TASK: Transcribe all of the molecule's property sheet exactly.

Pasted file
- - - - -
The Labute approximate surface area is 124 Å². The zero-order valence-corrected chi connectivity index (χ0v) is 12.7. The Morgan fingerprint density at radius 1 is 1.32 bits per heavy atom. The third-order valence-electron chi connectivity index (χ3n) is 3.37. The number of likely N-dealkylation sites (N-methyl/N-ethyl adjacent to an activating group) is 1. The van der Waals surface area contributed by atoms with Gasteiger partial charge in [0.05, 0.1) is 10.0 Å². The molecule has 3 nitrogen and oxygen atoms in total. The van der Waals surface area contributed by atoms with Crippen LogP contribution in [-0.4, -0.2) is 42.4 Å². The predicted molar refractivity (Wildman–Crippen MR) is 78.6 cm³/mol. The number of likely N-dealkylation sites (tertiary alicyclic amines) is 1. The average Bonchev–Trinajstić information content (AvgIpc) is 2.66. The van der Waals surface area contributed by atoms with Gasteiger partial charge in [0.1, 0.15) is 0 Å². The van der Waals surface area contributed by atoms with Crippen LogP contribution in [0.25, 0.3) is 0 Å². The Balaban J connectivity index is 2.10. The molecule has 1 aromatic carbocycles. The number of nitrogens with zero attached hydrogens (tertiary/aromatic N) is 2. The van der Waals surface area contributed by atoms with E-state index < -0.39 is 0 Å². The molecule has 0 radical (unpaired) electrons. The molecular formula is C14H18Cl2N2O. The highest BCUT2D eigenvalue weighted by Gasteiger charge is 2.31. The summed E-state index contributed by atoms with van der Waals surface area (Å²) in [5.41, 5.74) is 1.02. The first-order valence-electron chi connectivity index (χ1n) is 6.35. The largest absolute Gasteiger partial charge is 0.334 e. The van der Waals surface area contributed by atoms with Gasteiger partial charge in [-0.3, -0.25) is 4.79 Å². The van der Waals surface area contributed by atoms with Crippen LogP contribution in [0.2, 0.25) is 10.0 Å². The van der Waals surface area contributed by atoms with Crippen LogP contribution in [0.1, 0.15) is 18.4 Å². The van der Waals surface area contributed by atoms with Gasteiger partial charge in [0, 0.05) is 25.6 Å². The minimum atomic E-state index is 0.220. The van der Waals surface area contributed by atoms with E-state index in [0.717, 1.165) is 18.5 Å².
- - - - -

The Labute approximate surface area is 124 Å². The zero-order valence-corrected chi connectivity index (χ0v) is 12.7. The Morgan fingerprint density at radius 1 is 1.32 bits per heavy atom. The third-order valence-electron chi connectivity index (χ3n) is 3.37. The number of likely N-dealkylation sites (N-methyl/N-ethyl adjacent to an activating group) is 1. The van der Waals surface area contributed by atoms with Gasteiger partial charge in [0.05, 0.1) is 10.0 Å². The molecule has 3 nitrogen and oxygen atoms in total. The van der Waals surface area contributed by atoms with Crippen LogP contribution in [-0.4, -0.2) is 42.4 Å². The predicted molar refractivity (Wildman–Crippen MR) is 78.6 cm³/mol. The number of likely N-dealkylation sites (tertiary alicyclic amines) is 1. The average Bonchev–Trinajstić information content (AvgIpc) is 2.66. The van der Waals surface area contributed by atoms with Gasteiger partial charge in [0.1, 0.15) is 0 Å². The van der Waals surface area contributed by atoms with Crippen LogP contribution in [0.25, 0.3) is 0 Å². The Balaban J connectivity index is 2.10. The molecule has 1 aromatic carbocycles. The number of nitrogens with zero attached hydrogens (tertiary/aromatic N) is 2. The van der Waals surface area contributed by atoms with E-state index < -0.39 is 0 Å². The molecule has 0 radical (unpaired) electrons. The molecular formula is C14H18Cl2N2O. The highest BCUT2D eigenvalue weighted by Gasteiger charge is 2.31. The summed E-state index contributed by atoms with van der Waals surface area (Å²) in [5.41, 5.74) is 1.02. The first-order valence-electron chi connectivity index (χ1n) is 6.35. The largest absolute Gasteiger partial charge is 0.334 e. The van der Waals surface area contributed by atoms with Gasteiger partial charge in [-0.3, -0.25) is 4.79 Å². The van der Waals surface area contributed by atoms with Crippen LogP contribution in [0.2, 0.25) is 10.0 Å². The van der Waals surface area contributed by atoms with Crippen LogP contribution in [0.1, 0.15) is 18.4 Å². The van der Waals surface area contributed by atoms with Gasteiger partial charge in [0, 0.05) is 25.6 Å². The minimum atomic E-state index is 0.220. The van der Waals surface area contributed by atoms with E-state index in [0.717, 1.165) is 18.5 Å².